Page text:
- Associated Press - Saturday, September 19, 2020

FREMONT, Neb. (AP) - It had to be tough.

A student may have waited four years to get that great solo or leading part in a musical.

Then the COVID-19 pandemic hit and the curtain went down on the show before students got to fulfill their dreams.



Now, Biannah Peji-Palm is giving students a second chance.

This weekend, Midland University is presenting: “Spotlight 2020: A COVID Story” at 7:30 p.m. Sept. 18-19 and 2 p.m. Sept. 20 in Kimmel Theatre on the Midland University campus. The public is invited to the free event, which also will be Livestreamed.

The show will last about an hour and features a cast of 21 students.

Each year, Midland has a cabaret-variety show. A director selects a theme and creates a show around it.

Peji-Palm, a theater graduate assistant, told the Fremont Tribune she chose the COVID theme for various reasons.

For one, she was inspired by hearing about people’s artistic expressions, reflecting how they were affected by COVID-19. These expressions could have been through artwork or music. They could have involved the loss of loved ones or lost opportunities.

Peji-Palm knew there were students who didn’t get to take part in shows last spring due to the pandemic.

There were high school seniors who were supposed to perform in the shows “Peter Pan” or “Hello Dolly” in their high schools last spring. At Midland, the virus kept other students from being able to present the musical, “The Drowsy Chaperone.”

“I wanted to get a platform for them to be able to perform those numbers as well as stories and reflections about their experiences of COVID-19, lockdown and quarantine,” Peji-Palm said.

So students will have the opportunity to give these performances in this new show.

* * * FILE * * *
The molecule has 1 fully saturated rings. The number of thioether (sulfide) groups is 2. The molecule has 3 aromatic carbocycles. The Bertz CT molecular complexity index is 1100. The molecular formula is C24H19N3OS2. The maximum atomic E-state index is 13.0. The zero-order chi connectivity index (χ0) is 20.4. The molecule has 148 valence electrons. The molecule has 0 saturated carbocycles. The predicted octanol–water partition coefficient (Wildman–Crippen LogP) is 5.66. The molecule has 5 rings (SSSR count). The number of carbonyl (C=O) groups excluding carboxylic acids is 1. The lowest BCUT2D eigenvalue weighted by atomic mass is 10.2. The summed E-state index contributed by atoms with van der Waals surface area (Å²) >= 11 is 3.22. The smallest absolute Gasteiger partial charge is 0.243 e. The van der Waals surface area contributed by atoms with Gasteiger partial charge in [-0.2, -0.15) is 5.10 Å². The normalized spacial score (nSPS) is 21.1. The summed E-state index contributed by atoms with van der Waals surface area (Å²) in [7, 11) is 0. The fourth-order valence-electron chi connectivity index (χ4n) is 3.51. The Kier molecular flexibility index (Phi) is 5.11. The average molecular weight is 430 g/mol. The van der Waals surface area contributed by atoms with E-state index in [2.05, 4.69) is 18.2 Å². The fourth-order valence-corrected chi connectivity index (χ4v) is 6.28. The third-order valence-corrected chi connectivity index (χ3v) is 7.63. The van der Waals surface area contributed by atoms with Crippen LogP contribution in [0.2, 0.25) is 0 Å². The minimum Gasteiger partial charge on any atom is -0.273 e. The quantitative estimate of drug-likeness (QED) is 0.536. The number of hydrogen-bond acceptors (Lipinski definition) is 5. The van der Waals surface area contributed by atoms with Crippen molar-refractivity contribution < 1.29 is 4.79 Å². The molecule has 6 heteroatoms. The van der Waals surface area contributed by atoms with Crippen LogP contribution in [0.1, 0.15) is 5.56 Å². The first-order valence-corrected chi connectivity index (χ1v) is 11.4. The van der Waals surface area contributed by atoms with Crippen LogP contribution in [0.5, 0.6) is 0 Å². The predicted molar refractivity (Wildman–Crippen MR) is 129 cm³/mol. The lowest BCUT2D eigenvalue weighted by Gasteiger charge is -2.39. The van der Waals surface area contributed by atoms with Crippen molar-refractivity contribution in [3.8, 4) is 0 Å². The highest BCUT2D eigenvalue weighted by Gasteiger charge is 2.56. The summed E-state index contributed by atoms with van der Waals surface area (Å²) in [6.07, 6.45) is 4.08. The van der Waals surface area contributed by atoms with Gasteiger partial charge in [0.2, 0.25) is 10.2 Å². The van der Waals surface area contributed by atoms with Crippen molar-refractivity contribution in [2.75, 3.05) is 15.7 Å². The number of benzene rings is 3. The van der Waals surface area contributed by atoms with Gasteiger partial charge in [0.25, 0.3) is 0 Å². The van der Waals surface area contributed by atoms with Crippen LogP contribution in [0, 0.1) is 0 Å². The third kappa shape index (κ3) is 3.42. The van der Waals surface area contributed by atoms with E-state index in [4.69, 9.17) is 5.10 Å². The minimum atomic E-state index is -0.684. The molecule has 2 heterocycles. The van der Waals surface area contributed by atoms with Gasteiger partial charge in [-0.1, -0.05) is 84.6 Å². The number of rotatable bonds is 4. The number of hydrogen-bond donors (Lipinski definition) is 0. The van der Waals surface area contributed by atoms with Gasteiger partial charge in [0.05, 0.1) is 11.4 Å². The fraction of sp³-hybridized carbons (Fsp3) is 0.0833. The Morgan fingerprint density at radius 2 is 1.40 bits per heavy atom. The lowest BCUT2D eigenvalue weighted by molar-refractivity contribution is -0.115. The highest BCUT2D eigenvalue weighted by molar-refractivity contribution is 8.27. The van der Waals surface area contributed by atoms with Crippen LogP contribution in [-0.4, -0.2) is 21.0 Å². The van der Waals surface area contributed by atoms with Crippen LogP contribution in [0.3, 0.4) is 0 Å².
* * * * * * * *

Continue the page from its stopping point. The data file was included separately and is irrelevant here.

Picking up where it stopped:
The show also will include some coronavirus parodies that went viral.

One of those is a song from “Les Miserables” called “One Day More” and another is “Seventeen,” a song from “Heathers.” Both were changed to reflect COVID-19 experiences.

The show includes original songs from cast members. In addition, there will be a number dedicated to Black Lives Matter.

“We understand that COVID-19 is not over yet,” Peji-Palm said. “But we’re going to tell our story so far.”

As much as possible, performers will remain 6 feet apart. They’ll wear face shields and some will don face masks. A canister for disinfectant wipes will be positioned with each microphone.

All such things are designed to show the audience what students are dealing with, she said.

Konner Kiesel, a freshman from Wilber, performs in all the group numbers, but his big part takes place at the end.

That’s when the show has a reprise of the song, “As We Stumble Along,” from the musical “The Drowsy Chaperone.”

The premise is that people need to keep stumbling forward.

Kiesel appreciates the brief monologue he’ll get to present in the show.

“I talk about how theater and music can be used as a way to heal and it also can distract us sometimes so we don’t have to face reality all the time and it can act as a happy little pat on the back,” Kiesel said.

Kiesel notes that Broadway is shut down as are other theaters.

Peji-Palm pointed out that MU hasn’t had a live performance since before the quarantine.

“I think for those who value and miss performing arts, this will be a chance to see that, especially since we’re one of the few performing arts places that get to do live performances,” Peji-Palm said.

Peji-Palm hopes audiences will walk away knowing they’re not alone in whatever they’re feeling in regard to COVID-19.

And she wants audiences to know something else:

“Theater is still alive,” she said.

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